Wir freuen uns schon darauf wenn dein Henry u. P. Leitz kömt [sic] nächsten Sommer. Könntest du es gar nicht möglich machen das du mit kämest? Du könntest dir hier dan Land kaufen und anlegen lassen und wenn dein Henry dan nicht mehr unterrichten kann, so komt ihr auch hier, ich du möchtest das xxx

[… something missing? – Maybe something like, “ich denke du möchtest das überlegen”]

———-

Was macht den der alte Papa Crämer? Er dauert(?) mich sehr der alte Mann so allein, ich denke mir es muß für einen Mann noch viel einsamer sein als für eine Frau. Nur das er sich nicht so für sein äußerliches Auskommen zu sorgen braucht. Er wird mir doch oft sehr schwer so hart zu arbeiten in meinen alten Tagen

[Die?] 100 [Dollar?] von Cleveland kamen mir sehr gelegen, da als die xxx bezahlt werden musste.

Nun meine liebe Connie ich will nicht klagen, laß dir den xxx gut schmecken. Gott sei mit dir und deinem Mann und Kinder. Grüß alle zu xxx liebe deine Mutter

S. Wyneken

[P.S. – at the top of the third page] Die Bücher für Clara und mich sind nicht angekommen.

The last member of the Russian Wyneken family

I was searching the Internet for various Wyneken information when I ran across a page about Baroness Marka Wyneken. The name was very familiar but at first I couldn’t place it. Then I had a suspicion, and the suspicion was confirmed when I looked the name up in my database. Marka was the daughter of Baron Nikolaus Wyneken, who appears in my online database at the bottom of the page for his father Alexander, full name Johann Peter Alexander von Wyneken.

I had first heard of Marka in around 2004. I tried to locate her but was only able to find and correspond with her divorced husband, Prof. Raniero Gnoli, in 2005. He was no longer in touch with her but believed that she was living in Innsbruck, Austria. As it turns out, he was right about that but I never followed the lead any farther after my correspondence with him.

Now it’s too late because what I found on the Internet was her obituary. She died on July 27, 2014 in Innsbruck. According to the obituary she had been living in Innsbruck since 1991 as a secular canoness, German “Stiftsdame”.

My database contains numerous female Wynekens who were secular canonesses. That seems to have been a good option for unmarried aristocratic women who did not possess much wealth.

So how did Marka wind up in Austria?

Marka’s grandfather, Alexander, and his father, George, belonged to the Russian branch of the family that was founded when George moved there from Germany, possibly in 1860. Alexander on the other hand had a career as an officer in the Russian military. In the course of the Russian Revolution Alexander is said to have committed suicide to escape being captured by the Bolsheviks. His wife fled with the three children, including Marka’s father, Nikolaus, to Austria since the Russian Wynekens were also Austrian nobility. I’ve heard reports of Wynekens residing in Vienna at one point in time.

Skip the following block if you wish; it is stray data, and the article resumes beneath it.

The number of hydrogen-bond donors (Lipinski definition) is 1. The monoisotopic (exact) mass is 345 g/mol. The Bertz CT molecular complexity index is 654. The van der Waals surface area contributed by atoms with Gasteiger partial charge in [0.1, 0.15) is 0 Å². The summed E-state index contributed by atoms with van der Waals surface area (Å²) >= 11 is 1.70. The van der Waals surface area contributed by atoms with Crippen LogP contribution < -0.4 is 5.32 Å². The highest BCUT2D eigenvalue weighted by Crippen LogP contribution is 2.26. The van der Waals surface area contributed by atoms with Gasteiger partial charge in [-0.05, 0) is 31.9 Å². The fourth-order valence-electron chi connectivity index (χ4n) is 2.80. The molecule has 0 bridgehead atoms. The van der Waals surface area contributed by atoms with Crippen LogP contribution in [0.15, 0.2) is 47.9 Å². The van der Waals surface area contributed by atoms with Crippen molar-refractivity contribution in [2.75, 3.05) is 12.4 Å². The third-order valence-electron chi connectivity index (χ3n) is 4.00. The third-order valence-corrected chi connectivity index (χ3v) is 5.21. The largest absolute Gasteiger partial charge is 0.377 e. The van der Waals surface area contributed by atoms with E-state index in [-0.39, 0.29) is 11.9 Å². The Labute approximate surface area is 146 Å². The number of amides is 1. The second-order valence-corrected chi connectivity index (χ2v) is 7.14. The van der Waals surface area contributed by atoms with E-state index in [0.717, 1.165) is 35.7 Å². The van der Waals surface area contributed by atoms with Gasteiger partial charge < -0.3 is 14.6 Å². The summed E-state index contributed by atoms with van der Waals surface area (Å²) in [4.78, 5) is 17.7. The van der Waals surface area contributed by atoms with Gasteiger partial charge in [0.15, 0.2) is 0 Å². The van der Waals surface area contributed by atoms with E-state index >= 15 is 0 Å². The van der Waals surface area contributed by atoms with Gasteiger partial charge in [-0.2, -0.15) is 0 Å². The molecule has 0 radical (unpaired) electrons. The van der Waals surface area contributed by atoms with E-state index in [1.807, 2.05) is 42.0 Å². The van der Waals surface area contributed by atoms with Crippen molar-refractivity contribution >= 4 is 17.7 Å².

Nikolaus married Princess Isabella Josephine Maria Schönburg from the Schönburg-Hartenstein family. Isabella is listed on this web page (you have to search for her name) as marrying Baron Nikolaus von Wyneken in 1931 and divorcing him in 1933.

Prof. Gnoli, on the other hand, informed me that Marka’s father died a few months after the wedding. I unfortunately have no further information concerning the date of Nikolaus’ death so I don’t know which version is true.

Isabella von Schönburg remarried in 1937, a man named Georges Zafiorpulo, who according to the Internet was a sculptor.

I have no idea whether Marka grew up with her mother or her father. It’s possible that if I had been able to get in touch with her she would not even have been able to tell me anything about the Russian Wynekens if she had grown up with her mother. However I would have been overjoyed if I had indeed been able to get in touch with her before she died. It would have been a special experience to communicate with the last member of the Russian branch of the Wyneken. But it was not to be.


As a side note, I would like to mention that Georg Wyneken, the brother of Marka’s grandfather Alexander, was a bank director in Brussels. I have a report from Hans-Rolf Wyneken (now deceased) that he met Georg during World War II in Brussels when Hans-Rolf was stationed on the west front as a medic. Georg says that he found Georg living an impoverished life in a single room. There was a sign, though, that said “Baron von Wyneken”.

It seems that fate did not necessarily treat the last members of the Russian Wyneken branch well.


The source of the picture at the top of this page is:

http://traueranzeigen.tt.com/traueranzeige/1963659-baronin-marka-wyneken.html

Another Wyneken Lunch, Resulting in Very Exciting News

As mentioned last month, Katja and Ulla and I are keeping our eyes open for other Wyneken relatives in the general area that we can invite to our semi-regular lunch get-togethers. For January I was able to reach Christoph Wyneken, who lives in Staufen, a village just south of Freiburg. The three of us got together last Friday for lunch at the little Afghan restaurant that I like to go to for lunch when I’m at work. Since we didn’t take a picture of ourselves I’m just using a photograph of what I had as the picture for the top of this page.

I have met with Christoph a few times in the past, once many, many years ago even together with Ruth Wyneken, who belongs to a completely different branch of the family from Christoph’s branch and from my own. I haven’t seen him in well over 18 years, though, despite the fact that we live so close to each other.

We spent an hour and a half eating and getting to know each other. Well into the discussion Christoph mentioned his grandchildren, of whom he is very proud. Back in 2006 I found out somehow that their second daughter had given birth to their first grandson, but I had no idea that the number was now four. And they’re all boys!!! That is additional hope that the name is not going to go extinct in the near future.